In the south of France, three people were reportedly arrested in the resort city of Cannes over the weekend on allegations that they have been illegally running or participating in high-stakes games of poker at the area’s 3.14 Casino.

According to a Thursday report from G3Newswire, those arrested as part of a raid by a specialist unit from the Service Central des Courses et Jeux (SCCJ) regulator inside the opulent casino included Gregory Emsalem and Benjamin Abou, Managing Director and President respectively for 3.14 Casino, while a further four suspects were purportedly detained in the neighboring city of Nice.

Owned by Groupe Partouche, 3.14 Casino opened in June after its license was transferred from the Paris-headquartered firm’s nearby Palm Beach Casino with the gambling venue now sitting in one of the busiest parts of the historic port city. Authorities reportedly conducted an 18-month investigation utilizing video surveillance at both properties that allegedly uncovered poker games on offer with stakes some 20 times higher than were being officially declared.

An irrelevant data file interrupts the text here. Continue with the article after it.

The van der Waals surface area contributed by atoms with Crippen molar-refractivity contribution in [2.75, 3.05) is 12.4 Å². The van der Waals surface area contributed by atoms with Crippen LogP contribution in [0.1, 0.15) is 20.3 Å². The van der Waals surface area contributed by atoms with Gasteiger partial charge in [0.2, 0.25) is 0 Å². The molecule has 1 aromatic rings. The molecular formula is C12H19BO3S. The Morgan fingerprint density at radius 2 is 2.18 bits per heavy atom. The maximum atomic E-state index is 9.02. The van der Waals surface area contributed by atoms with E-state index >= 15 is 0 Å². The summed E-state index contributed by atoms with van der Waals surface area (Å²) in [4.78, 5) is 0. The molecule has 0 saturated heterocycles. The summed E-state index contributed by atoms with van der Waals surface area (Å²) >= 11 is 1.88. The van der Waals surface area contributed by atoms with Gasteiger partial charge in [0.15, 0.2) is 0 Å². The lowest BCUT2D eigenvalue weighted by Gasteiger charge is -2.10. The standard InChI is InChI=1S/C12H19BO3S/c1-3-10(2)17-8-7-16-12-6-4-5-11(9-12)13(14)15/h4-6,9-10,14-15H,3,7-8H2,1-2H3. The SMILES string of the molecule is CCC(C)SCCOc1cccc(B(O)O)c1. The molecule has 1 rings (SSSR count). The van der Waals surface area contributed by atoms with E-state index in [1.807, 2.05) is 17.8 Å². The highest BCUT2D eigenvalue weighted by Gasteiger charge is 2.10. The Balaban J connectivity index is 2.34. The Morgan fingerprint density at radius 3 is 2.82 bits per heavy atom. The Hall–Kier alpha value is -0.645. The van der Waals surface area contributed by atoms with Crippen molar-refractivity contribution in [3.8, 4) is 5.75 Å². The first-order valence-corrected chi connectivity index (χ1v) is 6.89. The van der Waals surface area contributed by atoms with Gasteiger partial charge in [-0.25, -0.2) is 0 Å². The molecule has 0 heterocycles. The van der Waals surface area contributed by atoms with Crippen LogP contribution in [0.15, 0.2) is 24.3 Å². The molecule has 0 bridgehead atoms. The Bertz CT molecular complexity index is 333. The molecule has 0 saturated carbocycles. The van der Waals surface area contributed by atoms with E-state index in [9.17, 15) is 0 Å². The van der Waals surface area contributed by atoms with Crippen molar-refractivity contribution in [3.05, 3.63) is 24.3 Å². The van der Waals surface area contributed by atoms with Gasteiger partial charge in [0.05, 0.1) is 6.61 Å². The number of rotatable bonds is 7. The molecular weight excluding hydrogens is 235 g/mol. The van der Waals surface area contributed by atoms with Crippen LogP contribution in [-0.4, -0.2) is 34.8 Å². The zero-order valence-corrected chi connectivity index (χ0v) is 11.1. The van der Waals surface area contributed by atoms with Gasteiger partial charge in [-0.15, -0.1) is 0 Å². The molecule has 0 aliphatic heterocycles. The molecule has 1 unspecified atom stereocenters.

Officials from the SCCJ reportedly alleged that these high-stakes games of poker took place in private rooms inside 3.14 Casino and resulted in revenues being under-reported to the tune of about €1.5 million (US$1.8 million) with an associated tax shortfall of around €750,000 (US$921,300).

G3Newswire reported that the illicit VIP operation inside 3.14 Casino had apparently been designed to cater for the needs of wealthy individuals from Paris with the raid allegedly discovering some eleven players enjoying high-stakes games at a pair of tables.

For its part, Groupe Partouch reportedly responded to the action by stating that it had ‘no knowledge at present of the facts alleged’ with 3.14 Casino remaining open. The operator, which has recently been lobbying for the right to open a new casino in Paris, purportedly further declared that it was ‘in compliance with the law’ and had always paid special attention to ‘gambling regulation and the fight against money laundering’.